MAstars 2012: David Henckel, MA Fine Art
David Henckel, Golden Gum, 2012. Chewing gum, Gold leaf, Passive Infra Red Sensors, Quadrophonic audio, Arduino, Macbook Pro - running Max Msp
Lindsay Taylor selects David Henckel from the University of Central Lancashire for MAstars
Golden Gum: interactive audio visual installation
The inherent difficulty of displaying the result of two years' hard work on the MA Fine Art: Site and Archive Interventions course is that for the most part the artist has worked and responded to different and specific contexts away from the art school environment. Presenting the artwork to an audience, when it is divorced from its original context and in the equivalent of a white cube gallery space, can often be a conundrum. Despite these challenges the graduates successfully presented a real sense of the places and spaces that they had worked in. The MA graduate show for this course was combined with the MA Fine Art: Studio Practice course, and on this occasion the Site and Archive Intervention graduates stole the show. In particular David Henckel’s installation documenting 'Golden Gum' evidenced a most original, and both thoughtful and thought-provoking body of work.
The two prints were interesting yet hard to fathom in isolation, but through the accompanying video their purpose started to make sense. To begin with the camera zooms in on one of the prints, identifying random pink crosses and circles on some sort of grid or matrix. This is followed by stills of a number of strange golden splodges, and then moving imagery of someone painting more of them.
It slowly becomes evident that the artist is painting abandoned pieces of used chewing gum. I‘ve never really examined chewing gum splats in detail before. After all they are pretty repellent: spat out by lazy people with little regard for hygiene or thought for others' footwear.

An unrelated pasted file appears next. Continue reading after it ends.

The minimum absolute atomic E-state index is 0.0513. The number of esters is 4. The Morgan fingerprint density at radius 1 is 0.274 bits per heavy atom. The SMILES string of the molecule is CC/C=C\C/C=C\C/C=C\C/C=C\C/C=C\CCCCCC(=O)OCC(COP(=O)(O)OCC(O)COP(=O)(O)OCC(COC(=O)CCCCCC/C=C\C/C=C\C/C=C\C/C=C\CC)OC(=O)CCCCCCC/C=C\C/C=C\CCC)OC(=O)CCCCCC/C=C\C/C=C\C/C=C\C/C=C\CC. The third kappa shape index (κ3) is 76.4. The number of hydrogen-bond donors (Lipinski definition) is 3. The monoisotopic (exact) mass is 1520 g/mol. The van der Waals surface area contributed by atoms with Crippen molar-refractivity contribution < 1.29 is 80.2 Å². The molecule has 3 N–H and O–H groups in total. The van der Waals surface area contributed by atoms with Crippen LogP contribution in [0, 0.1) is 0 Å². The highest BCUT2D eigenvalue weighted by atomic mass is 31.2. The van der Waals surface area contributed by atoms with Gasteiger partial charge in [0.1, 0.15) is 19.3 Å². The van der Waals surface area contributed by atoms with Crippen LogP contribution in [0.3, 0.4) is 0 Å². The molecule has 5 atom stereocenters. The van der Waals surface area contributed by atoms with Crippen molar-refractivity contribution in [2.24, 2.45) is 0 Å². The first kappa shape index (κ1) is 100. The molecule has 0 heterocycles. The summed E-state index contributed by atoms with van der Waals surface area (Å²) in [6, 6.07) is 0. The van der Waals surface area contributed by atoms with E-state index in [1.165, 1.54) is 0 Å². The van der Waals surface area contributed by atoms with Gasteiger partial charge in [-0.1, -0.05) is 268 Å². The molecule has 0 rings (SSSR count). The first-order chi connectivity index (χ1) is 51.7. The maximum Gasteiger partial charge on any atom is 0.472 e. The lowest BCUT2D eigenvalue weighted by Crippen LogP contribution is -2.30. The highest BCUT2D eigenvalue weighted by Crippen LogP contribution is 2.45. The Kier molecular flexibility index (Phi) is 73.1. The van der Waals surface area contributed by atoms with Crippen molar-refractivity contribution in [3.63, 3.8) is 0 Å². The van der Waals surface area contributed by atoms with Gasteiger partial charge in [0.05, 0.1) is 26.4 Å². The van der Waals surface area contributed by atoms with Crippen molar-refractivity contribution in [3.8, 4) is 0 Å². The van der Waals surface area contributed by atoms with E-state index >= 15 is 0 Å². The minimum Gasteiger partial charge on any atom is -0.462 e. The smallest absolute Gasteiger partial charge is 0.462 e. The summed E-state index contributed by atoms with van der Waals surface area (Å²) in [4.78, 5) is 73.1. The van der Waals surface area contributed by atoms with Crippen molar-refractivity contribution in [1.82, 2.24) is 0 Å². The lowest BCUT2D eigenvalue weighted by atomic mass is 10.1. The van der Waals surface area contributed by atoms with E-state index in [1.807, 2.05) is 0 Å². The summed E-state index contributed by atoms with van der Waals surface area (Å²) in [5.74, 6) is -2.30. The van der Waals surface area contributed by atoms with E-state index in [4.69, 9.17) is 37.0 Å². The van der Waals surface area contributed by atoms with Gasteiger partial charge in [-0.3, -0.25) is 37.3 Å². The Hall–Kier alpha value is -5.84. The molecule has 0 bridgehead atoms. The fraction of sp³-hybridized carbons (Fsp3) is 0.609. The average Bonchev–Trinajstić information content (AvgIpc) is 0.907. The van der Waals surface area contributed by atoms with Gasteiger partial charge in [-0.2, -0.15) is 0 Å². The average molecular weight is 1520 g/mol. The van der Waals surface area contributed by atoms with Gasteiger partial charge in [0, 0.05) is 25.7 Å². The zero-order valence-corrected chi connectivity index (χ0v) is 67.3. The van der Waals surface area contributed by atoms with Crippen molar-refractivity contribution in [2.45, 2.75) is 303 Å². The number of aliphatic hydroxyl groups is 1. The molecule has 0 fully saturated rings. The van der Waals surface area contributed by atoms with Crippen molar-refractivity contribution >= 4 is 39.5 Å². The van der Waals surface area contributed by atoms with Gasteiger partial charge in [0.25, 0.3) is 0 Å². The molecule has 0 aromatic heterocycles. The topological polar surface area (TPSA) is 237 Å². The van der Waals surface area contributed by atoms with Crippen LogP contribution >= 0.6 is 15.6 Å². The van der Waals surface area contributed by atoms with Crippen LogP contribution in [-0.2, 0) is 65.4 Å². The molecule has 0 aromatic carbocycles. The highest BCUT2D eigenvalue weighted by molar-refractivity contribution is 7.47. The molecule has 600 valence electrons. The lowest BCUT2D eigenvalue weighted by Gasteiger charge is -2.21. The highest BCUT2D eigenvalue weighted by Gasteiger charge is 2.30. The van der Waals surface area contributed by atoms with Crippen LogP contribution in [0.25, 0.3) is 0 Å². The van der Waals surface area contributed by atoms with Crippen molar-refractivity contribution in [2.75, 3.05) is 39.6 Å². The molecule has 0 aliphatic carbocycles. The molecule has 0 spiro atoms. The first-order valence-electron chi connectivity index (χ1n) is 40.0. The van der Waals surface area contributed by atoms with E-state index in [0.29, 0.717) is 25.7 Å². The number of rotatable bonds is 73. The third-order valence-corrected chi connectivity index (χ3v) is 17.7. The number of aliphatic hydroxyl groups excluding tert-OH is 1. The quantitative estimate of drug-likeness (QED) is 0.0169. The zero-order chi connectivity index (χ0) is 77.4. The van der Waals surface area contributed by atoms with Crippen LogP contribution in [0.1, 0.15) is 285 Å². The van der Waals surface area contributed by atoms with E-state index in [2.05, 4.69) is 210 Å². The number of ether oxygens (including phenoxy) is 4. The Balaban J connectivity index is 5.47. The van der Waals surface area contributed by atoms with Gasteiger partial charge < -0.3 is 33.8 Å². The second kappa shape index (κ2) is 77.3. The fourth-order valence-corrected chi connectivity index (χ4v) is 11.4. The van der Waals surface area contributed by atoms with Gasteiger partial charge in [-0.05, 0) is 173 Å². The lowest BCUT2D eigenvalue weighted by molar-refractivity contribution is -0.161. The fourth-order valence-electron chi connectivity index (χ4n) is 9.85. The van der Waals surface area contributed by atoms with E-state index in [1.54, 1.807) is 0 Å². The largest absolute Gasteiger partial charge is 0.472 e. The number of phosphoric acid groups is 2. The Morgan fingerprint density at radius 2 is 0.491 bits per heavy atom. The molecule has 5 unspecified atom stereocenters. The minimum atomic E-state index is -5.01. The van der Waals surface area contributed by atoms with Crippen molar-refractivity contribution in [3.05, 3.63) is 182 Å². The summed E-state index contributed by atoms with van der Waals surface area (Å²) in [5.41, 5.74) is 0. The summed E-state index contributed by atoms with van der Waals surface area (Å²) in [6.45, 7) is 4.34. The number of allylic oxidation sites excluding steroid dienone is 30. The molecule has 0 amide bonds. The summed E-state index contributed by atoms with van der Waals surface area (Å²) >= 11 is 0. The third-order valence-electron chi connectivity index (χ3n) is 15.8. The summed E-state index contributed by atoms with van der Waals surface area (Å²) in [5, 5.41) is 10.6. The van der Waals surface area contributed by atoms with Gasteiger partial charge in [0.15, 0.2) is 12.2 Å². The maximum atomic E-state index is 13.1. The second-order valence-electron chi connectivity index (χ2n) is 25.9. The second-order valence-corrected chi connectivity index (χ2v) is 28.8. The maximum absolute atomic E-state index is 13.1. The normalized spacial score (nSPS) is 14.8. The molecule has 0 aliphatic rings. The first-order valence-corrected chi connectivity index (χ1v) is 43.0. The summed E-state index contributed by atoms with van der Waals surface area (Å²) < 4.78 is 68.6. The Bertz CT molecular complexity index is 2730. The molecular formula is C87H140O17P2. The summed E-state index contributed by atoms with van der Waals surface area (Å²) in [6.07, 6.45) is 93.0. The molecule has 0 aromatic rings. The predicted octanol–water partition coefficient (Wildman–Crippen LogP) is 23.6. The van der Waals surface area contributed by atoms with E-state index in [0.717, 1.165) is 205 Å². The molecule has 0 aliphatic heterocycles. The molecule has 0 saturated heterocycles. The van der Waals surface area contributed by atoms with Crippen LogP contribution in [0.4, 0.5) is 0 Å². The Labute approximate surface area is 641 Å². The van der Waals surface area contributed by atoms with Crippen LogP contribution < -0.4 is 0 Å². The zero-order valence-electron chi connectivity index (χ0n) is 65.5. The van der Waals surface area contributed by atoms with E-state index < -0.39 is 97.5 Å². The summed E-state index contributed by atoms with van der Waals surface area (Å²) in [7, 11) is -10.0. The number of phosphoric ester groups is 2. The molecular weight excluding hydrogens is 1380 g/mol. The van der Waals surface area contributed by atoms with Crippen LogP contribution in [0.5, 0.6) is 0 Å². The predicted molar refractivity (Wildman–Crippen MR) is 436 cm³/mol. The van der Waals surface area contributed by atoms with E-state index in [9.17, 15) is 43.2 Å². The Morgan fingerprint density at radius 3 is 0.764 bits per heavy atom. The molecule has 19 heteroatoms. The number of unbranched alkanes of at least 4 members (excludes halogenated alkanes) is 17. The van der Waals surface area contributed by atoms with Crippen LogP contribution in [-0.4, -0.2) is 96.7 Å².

Painted gold, however, they become something completely different and are most seductive. Henckel has in effect created an archive of images of discarded gum. There are a surprising number of abstract imprints made by the tread marks of various shoes, along with the feathered edges of slowly disintegrating older and weathered gum, and smooth, elegant globules of the most recent contributions. Painted gold collectively they have the appearance of gemstones scattered like confetti on to the grey concrete flags.
David Henckel, Golden Gum, 2012. Video. 3 mins 8 secs
Then there is a sound, and feet appear, standing, then walking slowly across this jewelled carpet. The sounds are strange, almost like the track to a sci-fi or horror movie; the viewer isn’t really sure where the sound is coming from, or why. Then there are kids running around in circles, and the music somehow seems more melodic and charming. As more and more people appear the sound track ramps up, and slowly the connection is revealed – the sounds are being generated (or performed) by the people entering and leaving the building. The kids are having fun – in the way that kids do interacting and making random noises. The adults, however, are bemused, intrigued, frustrated and more self- conscious. How does it work, what is it about, am I allowed to have fun too?